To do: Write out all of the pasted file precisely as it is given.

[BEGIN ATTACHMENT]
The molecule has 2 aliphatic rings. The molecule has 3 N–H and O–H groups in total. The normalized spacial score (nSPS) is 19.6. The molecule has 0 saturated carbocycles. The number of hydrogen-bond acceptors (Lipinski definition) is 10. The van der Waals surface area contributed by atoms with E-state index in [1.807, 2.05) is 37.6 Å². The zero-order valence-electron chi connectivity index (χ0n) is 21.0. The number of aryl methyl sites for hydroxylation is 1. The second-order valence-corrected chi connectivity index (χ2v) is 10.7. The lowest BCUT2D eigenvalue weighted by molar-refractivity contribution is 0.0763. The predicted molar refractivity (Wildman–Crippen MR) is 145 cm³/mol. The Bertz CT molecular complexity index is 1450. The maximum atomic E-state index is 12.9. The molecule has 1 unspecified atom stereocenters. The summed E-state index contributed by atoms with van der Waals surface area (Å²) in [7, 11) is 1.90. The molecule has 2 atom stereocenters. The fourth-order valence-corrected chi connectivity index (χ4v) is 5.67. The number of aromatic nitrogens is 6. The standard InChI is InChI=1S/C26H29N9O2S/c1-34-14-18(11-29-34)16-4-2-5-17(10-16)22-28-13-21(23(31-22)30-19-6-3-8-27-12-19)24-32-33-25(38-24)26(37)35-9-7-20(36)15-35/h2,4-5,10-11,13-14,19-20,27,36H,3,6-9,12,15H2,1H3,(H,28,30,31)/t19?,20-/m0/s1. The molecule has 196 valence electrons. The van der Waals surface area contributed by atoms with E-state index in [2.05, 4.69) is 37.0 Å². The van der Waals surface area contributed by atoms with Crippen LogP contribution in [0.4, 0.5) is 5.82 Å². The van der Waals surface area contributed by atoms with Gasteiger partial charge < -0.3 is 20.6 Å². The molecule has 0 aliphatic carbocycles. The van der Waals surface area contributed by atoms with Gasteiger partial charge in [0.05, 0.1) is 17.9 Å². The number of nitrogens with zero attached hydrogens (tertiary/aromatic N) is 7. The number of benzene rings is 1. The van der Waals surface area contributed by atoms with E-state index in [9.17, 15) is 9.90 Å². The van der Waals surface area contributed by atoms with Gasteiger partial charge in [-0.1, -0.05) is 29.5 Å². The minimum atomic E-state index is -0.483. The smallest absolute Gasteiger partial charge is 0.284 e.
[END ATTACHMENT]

The molecule has 2 aliphatic rings. The molecule has 3 N–H and O–H groups in total. The normalized spacial score (nSPS) is 19.6. The molecule has 0 saturated carbocycles. The number of hydrogen-bond acceptors (Lipinski definition) is 10. The van der Waals surface area contributed by atoms with E-state index in [1.807, 2.05) is 37.6 Å². The zero-order valence-electron chi connectivity index (χ0n) is 21.0. The number of aryl methyl sites for hydroxylation is 1. The second-order valence-corrected chi connectivity index (χ2v) is 10.7. The lowest BCUT2D eigenvalue weighted by molar-refractivity contribution is 0.0763. The predicted molar refractivity (Wildman–Crippen MR) is 145 cm³/mol. The Bertz CT molecular complexity index is 1450. The maximum atomic E-state index is 12.9. The molecule has 1 unspecified atom stereocenters. The summed E-state index contributed by atoms with van der Waals surface area (Å²) in [7, 11) is 1.90. The molecule has 2 atom stereocenters. The fourth-order valence-corrected chi connectivity index (χ4v) is 5.67. The number of aromatic nitrogens is 6. The standard InChI is InChI=1S/C26H29N9O2S/c1-34-14-18(11-29-34)16-4-2-5-17(10-16)22-28-13-21(23(31-22)30-19-6-3-8-27-12-19)24-32-33-25(38-24)26(37)35-9-7-20(36)15-35/h2,4-5,10-11,13-14,19-20,27,36H,3,6-9,12,15H2,1H3,(H,28,30,31)/t19?,20-/m0/s1. The molecule has 196 valence electrons. The van der Waals surface area contributed by atoms with E-state index in [2.05, 4.69) is 37.0 Å². The van der Waals surface area contributed by atoms with Crippen LogP contribution in [0.4, 0.5) is 5.82 Å². The van der Waals surface area contributed by atoms with Gasteiger partial charge < -0.3 is 20.6 Å². The molecule has 0 aliphatic carbocycles. The van der Waals surface area contributed by atoms with Gasteiger partial charge in [0.05, 0.1) is 17.9 Å². The number of nitrogens with zero attached hydrogens (tertiary/aromatic N) is 7. The number of benzene rings is 1. The van der Waals surface area contributed by atoms with E-state index in [9.17, 15) is 9.90 Å². The van der Waals surface area contributed by atoms with Gasteiger partial charge in [-0.1, -0.05) is 29.5 Å². The minimum atomic E-state index is -0.483. The smallest absolute Gasteiger partial charge is 0.284 e.